LGBTQ Pride in West Hollywood for June 2021 will primarily be a virtual event.
That’s the word from a City Council subcommittee meeting on Wednesday about the city’s pride festivities, both for this year and future years.
With LA Pride withdrawing from hosting any pride events in West Hollywood, the city is now discussing what type of pride events it should host, both this year while the pandemic is still underway and in future years when the pandemic is expected to be over.
The Council subcommittee briefly discussed having a small, street-fair type event this year. The street fair would likely be similar to the free Pride on the Boulevard portion of the 2019 LA Pride events. That Pride on the Boulevard, almost universally hailed as successful, closed off a portion of Santa Monica Boulevard and allowed various vendor and non-profit booths to set up.
However, the city is reluctant to put on any in-person event this year which might attract large crowds of people and possibly become a coronavirus super-spreader event.
“For this year, it’s a hard no any in-person events,” said Councilmember Sepi Shyne. “Given the fact we are still in COVID, I feel that if we promote anything in-person, the crowds are going to come.”
Shyne noted that people are restless after a year of being cooped up by the pandemic. She did not want to see a situation in West Hollywood like happened with huge crowds of spring break revealers congregating in Miami Beach last weekend, forcing that city to impose a curfew.
Further complicating any plans the city might have to do in-person events this year, Kristin Cook, the city’s public safety director, explained the LA County Public Health Department is unlikely to approve a street fair or any type of in-person gathering.
Similarly, Cook said the sheriff’s department like could not provide adequate staffing for public safety at such in-person event(s), due to staffing shortages at the department.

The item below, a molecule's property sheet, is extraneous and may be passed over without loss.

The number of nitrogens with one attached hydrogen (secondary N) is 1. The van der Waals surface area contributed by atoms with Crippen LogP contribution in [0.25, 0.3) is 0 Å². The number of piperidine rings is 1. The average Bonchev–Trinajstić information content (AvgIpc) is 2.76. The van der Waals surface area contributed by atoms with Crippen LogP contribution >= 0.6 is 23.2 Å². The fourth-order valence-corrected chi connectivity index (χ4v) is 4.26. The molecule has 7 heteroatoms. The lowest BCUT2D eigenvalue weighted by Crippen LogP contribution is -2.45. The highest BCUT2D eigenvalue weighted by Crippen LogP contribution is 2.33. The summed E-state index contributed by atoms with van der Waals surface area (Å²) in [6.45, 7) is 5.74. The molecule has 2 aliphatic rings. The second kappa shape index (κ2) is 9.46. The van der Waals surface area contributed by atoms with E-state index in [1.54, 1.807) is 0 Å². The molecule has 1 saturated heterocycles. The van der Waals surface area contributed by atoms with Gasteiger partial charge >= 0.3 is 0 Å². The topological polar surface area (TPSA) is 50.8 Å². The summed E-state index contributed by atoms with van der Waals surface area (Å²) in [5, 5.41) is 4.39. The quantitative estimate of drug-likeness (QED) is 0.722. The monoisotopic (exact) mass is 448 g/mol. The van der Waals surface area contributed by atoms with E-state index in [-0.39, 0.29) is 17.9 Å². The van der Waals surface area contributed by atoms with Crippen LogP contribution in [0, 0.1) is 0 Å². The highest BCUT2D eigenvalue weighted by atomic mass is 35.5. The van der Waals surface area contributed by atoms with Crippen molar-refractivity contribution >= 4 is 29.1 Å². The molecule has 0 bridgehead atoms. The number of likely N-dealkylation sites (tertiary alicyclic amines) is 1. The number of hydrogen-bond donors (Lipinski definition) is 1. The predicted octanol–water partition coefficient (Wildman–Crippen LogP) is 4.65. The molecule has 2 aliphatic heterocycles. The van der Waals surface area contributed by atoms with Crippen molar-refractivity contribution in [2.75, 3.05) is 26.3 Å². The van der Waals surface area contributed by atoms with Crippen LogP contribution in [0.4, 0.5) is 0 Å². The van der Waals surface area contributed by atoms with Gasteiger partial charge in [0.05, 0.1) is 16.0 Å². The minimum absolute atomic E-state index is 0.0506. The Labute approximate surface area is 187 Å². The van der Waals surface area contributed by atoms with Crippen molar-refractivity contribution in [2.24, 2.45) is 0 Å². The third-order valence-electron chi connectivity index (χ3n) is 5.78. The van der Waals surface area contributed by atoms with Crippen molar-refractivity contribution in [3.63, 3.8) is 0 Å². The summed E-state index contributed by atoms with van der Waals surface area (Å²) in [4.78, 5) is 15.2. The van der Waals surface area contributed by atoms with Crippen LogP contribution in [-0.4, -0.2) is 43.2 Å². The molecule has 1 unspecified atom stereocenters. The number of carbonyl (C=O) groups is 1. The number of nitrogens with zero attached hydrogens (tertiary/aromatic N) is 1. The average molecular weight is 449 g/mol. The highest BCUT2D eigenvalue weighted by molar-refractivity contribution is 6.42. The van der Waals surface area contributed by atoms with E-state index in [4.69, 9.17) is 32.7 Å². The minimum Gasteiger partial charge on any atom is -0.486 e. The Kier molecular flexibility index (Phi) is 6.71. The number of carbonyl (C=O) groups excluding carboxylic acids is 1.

Also factoring into the decision – the city is experiencing budget shortfalls due to the pandemic and needs to be cautious about how much money it spends on events. At one point, spending approximately $185,000 on Pride 2021 was mentioned, but Shyne said that amount would have to be cut back drastically.
Genevieve Morrill, president of the West Hollywood Chamber of Commerce, and Jeff Consoletti, who has produced multiple LA Pride events in WeHo, suggested creating a special WeHo Pride video for streaming on TVs in area restaurants and bars.
The subcommittee liked the idea of such a video, but suggested it should only be an hour long. Exact details of what would be on such a video are unclear, but it would likely have some singers performing, plus a short speech or two from public officials and clips of various people talking about pride.
Another idea the subcommittee liked was that of spreading the city’s pride festivities (both the virtual events and streaming the pride video) over all four weekends in June, rather than having it concentrated on one weekend.
Councilmember John D’Amico suggested dedicating one of those four weekends to trans events, another weekend to lesbian events, another to bisexual events and finally one to gay events. Thus they would cover all four branches of the LGBT.
D’Amico expects there will be several social-justice type marches during June, similar to last year’s All Black Lives Matter march which went from Hollywood to West Hollywood, ending at the intersections of Santa Monica and San Vicente boulevards.
“Last year, [the Council] was very careful to support marches but not endorse them,” said D’Amico. “I hope there will be [social justice marches] again. I hope some of that will show up in our community again.”
Before the Pride plans are finalized, the full City Council must sign off on them.